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|Title:||European farmland bird distribution explained by remotely sensed phenological indices.|
|Authors:||BUCHANAN Graeme, M.; OLSVIG-WHITTAKER Linda; CHERLET Michael; IVITS-WASSER Eva|
|Citation:||ENVIRONMENTAL MODELING & ASSESSMENT vol. Volume 16 no. 4 p. 385-399|
|Type:||Articles in Journals|
|Abstract:||Birds are important components of biodiversity conservation since they are capable of indicating changes in the general status of wildlife and of the countryside. The Pan-European Common Bird Monitoring Scheme (PECBM) has been launched by the BirdLife Partnership in Europe, where the European Bird Census Council has been collecting data from 20 independent breeding bird survey programs across Europe over the last 25 years. These data show dramatic declines in European farmland birds. We suggest that seasonal characteristics of vegetation cover derived from high temporal resolution remote sensing images could facilitate the monitoring the suitability of farmland bird habitats, and that these indicators may be a better choice for monitoring than climate data. We used redundancy analysis to link the PECBM data of the estimated number of farmland birds in Europe to a set of phenological and climatic indicators and to the biogeographic regions of Europe. Variance partitioning was used to account for the variation explained by the phenological and climate variables and by the area of the environmental strata individually, to define the pure effect of the variables, and to extract the total explained variance. The analysis revealed high statistical significance (p<0.001) of the correlations between species and environment. Phenological indices explained 38% of the variance in community composition of the 23 farmland bird species, whereas climate explained 30% of the variance. After partitioning the other variables as covariables, the pure effect of phenology, climate, and environmental strata were 16%, 8%, and 16%, respectively. Based on the probability results, we suggest that phenological indicators derived from remote sensing may supply better indicators for continental scale biodiversity studies than climate only. In addition, these indicators are cost and time effective, are on continuous scale, and are readily repeatable on a large spatial coverage while supplying standardized results.|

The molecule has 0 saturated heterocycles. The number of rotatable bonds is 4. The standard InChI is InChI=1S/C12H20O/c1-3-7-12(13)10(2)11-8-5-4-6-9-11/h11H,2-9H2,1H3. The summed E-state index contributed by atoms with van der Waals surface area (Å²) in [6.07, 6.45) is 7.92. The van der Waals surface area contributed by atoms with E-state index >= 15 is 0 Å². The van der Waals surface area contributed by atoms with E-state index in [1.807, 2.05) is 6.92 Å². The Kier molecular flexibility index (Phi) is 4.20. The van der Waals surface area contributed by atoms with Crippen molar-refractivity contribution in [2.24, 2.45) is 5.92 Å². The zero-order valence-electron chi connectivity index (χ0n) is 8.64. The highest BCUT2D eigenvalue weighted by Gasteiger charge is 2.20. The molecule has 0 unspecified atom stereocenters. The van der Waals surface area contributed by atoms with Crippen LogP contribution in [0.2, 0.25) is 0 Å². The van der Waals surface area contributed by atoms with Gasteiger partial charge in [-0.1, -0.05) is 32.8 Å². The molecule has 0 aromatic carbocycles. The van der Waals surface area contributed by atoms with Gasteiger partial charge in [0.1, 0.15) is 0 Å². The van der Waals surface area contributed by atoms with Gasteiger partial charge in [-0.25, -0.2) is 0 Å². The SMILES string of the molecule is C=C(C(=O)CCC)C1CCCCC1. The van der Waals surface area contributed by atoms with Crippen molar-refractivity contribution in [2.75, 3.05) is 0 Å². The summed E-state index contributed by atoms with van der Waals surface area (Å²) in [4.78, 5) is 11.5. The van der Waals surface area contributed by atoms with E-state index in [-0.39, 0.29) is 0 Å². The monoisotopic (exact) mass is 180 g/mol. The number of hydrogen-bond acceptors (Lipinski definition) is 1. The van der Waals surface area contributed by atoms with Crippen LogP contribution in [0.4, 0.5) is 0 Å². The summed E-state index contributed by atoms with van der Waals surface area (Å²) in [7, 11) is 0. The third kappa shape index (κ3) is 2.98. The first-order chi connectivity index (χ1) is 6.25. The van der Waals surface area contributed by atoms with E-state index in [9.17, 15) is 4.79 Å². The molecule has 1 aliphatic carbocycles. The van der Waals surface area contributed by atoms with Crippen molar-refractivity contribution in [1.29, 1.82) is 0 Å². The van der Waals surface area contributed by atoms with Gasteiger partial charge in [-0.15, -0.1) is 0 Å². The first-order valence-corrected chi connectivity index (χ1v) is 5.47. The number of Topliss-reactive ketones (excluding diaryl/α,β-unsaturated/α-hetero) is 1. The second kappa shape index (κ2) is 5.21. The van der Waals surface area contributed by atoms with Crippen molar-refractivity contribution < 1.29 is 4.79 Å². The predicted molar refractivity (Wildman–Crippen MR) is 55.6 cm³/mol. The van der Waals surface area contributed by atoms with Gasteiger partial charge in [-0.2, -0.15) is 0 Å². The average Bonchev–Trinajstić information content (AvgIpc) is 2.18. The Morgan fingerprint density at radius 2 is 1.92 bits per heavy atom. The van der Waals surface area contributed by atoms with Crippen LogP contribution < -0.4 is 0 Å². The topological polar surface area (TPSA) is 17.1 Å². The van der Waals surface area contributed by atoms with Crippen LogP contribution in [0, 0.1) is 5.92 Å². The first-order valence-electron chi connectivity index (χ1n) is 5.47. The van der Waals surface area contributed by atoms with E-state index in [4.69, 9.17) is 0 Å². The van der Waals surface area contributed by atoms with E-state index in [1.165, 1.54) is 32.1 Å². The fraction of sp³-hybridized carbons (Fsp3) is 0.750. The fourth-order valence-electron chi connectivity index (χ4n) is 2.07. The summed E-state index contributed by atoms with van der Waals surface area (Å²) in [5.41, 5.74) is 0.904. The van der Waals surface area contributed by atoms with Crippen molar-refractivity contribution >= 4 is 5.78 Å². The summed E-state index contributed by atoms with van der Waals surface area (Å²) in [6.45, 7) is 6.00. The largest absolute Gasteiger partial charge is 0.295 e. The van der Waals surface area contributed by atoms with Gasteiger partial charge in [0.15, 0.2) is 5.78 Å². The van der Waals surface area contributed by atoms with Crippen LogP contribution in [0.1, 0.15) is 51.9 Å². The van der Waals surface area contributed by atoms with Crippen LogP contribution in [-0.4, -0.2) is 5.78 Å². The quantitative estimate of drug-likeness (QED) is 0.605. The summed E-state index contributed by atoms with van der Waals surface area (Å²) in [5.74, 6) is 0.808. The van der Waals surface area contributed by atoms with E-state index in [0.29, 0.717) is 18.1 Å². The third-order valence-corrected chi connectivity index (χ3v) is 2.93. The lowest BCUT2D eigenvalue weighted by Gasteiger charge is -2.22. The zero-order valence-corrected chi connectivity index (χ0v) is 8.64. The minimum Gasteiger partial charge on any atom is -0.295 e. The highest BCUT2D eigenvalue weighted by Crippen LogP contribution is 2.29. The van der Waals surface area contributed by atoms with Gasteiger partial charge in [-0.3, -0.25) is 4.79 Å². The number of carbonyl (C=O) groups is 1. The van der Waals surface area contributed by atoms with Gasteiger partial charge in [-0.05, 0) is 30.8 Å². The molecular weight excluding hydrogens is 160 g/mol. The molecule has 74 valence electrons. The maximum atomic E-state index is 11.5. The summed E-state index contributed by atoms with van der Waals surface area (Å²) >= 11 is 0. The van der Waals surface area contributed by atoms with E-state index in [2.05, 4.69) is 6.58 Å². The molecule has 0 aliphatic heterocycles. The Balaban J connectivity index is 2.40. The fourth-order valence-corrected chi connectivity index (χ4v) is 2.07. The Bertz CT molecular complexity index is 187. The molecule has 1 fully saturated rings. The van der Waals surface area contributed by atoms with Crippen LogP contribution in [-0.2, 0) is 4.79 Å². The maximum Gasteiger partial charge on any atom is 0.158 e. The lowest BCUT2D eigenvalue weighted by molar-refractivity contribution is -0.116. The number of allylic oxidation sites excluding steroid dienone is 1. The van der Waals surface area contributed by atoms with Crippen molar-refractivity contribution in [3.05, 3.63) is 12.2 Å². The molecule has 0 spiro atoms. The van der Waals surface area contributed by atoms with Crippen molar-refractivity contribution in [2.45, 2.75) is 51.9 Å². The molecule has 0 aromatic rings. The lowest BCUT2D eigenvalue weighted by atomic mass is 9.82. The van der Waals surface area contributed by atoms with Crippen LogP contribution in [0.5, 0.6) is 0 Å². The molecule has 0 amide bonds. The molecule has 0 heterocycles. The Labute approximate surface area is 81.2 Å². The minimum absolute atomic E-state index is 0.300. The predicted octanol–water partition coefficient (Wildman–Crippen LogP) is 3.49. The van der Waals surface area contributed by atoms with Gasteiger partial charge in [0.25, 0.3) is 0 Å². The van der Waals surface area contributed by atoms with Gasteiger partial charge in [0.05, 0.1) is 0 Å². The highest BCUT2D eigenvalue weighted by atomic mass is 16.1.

|JRC Institute:||Institute for Environment and Sustainability|
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